The front part of the Tradescants' house was probably sub-let by Ashmole, for it was in the occupation of a Mr. Jones in 1681. In 1774 it was occupied by Dr. Ducard, the antiquary and librarian of Lambeth Palace. (fn. 89) According to J. Nichols writing in 1786 “John Tradescant's house, though much altered of late years, was originally divided into two parts; the front thereof being that which is now the Doctor's [Ducarel's] own house; and the remainder making part of the offices of the great brick house built by Ashmole”. (fn. 146)
Ashmole died in 1692 and left his estate to his third wife Elizabeth, (fn. 149) daughter of Sir William Dugdale. (fn. 103) At the beginning of the 18th century, when it was owned by Alexander Montgomerie, the house was known as the Turret House. (fn. 150) A plan of 1879 (fn. 151) shows a house on the site of Ashmole's marked “Turret House” which probably incorporated much of the old building. It was then owned by Captain Francis Woodgate. (fn. 152)
In spite of the passing of the Act of 1810 plots 26, 28 and 29 were not let on building leases. The Ecclesiastical Commissioners sold plots 26 and 28 to Captain Woodgate in 1867 (fn. 152) and plot 29 to Frederick Snelling, builder, in 1879. (fn. 151) The site of ashmole's house was cleared about 1880 for the formation of Tradescant Street (now Road) and Walberswick Road which now cover plots 26, 27 and 28. Nos. 1, 3 and 5 Tradescant Road and some premises in the rear cover the site of the house. When Snelling purchased plot 29 there were then standing on the site, Stamford House, a school run by John Henry Hay (fn. 121) and six cottages in the rear. (fn. 151) Stamford House included the site of the Tradescants' house and may have included the old building. Meadow Place marks the northern boundary of this plot.
THE SEVEN ACRES
Though this plot is shown as two parcels on the map of 1681 it is consistently described in the records relating to the Escheat as one close containing seven acres. In a lease of the property to Benjamin White's trustees in 1802 two acres of waste land, part of South Lambeth Common which adjoined the seven acres, were inclosed and added to it. (fn. 142) This gave the seven acres a frontage to the present Lansdowne Way as well as Clapham Road.
Portland Grove, Mursell Road, and Nos. 192–220 (even) Clapham Road
At the auction of the Escheat in 1821 the head lease of this parcel was purchased by William Bennett of Bartholomew Close, silversmith. (fn. 152) The land was divided into five lots and let on building leases between 1822 and 1830 to James Blake of Helmet Row, Old Street, carpenter and timber merchant, (fn. 154) John Barnes of Pentonville, carpenter, (fn. 155) and Richard Howard of St. Mary, Newington, carpenter and builder. (fn. 156) Blake had three of these leases. Each lease required the builder to erect four or more houses at a cost of not less than £3,000, making a total of £15,000 for the whole estate, and to construct new roads, i.e., Portland Grove and Mursell Road. Nos. 74 and 76 Portland Grove, formerly Nos. 14 and 13 Sydney Place, are the two best examples of the small, but pleasant, cottage-type of houses erected on the estate, which consist mostly of two-storey brick houses with little ornament other than the fanlights over their entrances. Nos. 74 and 76 were built by James Blake under a lease granted in 1824. (fn. 153) The houses fronting Clapham Road were more pretentious. Nos. 192–198 were erected by Richard Howard under a lease granted in 1822 (fn. 156) (Plate 50c). Nos. 194–198 are plain box-like villas with three storeys and semibasements, their centrally placed entrances being flanked by Greek Doric columns. No. 192 has its entrance on one side. Nos. 200–220 were erected by Blake under leases granted in 1822 (fn. 157) and 1823. (fn. 158) These are terrace houses grouped in twos and threes with semi-basements, three main storeys, and attics within mansard roofs. The front elevations have no interest other than the cast-iron balcony railings linking the first-floor windows. Excepting two pairs of two-storey houses, the houses facing Lansdowne Way are of the same height.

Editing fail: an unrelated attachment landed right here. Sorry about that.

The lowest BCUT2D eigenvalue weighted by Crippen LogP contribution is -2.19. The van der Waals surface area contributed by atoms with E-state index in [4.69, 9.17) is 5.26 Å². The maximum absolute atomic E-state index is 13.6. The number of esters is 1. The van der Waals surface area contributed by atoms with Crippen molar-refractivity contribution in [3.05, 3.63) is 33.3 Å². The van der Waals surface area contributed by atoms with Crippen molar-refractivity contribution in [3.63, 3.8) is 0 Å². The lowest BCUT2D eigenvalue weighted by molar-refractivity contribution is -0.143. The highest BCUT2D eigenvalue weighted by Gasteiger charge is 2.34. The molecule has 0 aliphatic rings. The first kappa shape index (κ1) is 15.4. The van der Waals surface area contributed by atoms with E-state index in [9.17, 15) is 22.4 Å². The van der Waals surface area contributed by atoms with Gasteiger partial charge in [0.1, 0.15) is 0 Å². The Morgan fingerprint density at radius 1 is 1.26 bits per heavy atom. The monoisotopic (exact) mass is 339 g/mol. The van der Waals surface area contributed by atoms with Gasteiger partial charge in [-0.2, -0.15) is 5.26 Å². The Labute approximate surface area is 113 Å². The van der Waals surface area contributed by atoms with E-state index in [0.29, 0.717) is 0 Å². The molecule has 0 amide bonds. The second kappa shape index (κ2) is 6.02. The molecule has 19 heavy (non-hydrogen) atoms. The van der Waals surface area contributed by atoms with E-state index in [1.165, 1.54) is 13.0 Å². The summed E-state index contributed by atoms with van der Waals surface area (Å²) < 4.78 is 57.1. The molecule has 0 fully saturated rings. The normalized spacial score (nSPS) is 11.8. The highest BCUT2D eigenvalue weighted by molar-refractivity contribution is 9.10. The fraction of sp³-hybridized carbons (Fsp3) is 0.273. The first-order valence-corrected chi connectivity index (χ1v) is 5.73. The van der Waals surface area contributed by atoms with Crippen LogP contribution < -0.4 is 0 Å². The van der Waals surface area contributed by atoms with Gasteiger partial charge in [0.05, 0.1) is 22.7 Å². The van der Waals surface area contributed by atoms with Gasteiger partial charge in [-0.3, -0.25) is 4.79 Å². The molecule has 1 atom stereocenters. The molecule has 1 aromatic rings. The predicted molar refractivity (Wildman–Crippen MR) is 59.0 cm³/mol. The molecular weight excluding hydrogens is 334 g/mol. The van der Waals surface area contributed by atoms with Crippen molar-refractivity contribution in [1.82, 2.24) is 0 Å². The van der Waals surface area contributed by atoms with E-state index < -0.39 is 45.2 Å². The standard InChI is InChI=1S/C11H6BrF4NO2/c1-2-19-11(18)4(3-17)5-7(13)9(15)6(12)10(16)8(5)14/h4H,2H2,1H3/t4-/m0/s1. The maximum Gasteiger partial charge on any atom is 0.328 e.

THE “PEAES” CLOSE
This close was described as the “Peaes” Close in 1592 and contained about one acre. (fn. 83)
Nos. 244–258 (even) South Lambeth Road
These houses were erected under a building lease granted in 1824 to William Hearn of Nine Elms, miller, who covenanted to build two or more houses before Christmas, 1825, and another two or more before Michaelmas, 1829, at a total cost of not less than £2,000. (fn. 159) Nos. 246–252 form a plain terrace with semi-basements, three storeys and attics. Nos. 248–252 have entrances with attenuated columns at each side and patterned fanlights. They still have their original doors with key ornamented panels. No. 254, at the end of the terrace, and the detached pair, Nos. 256 and 258, are similar; their doorways have reeded surrounds with consoles supporting the transoms under the patterned fanlights. No. 244, which has the name “Dean's Place” painted on its front wall, has only two storeys and a semibasement, and is narrower than No. 246. The arched heads of the doorway and ground-floor windows rise from plain imposts.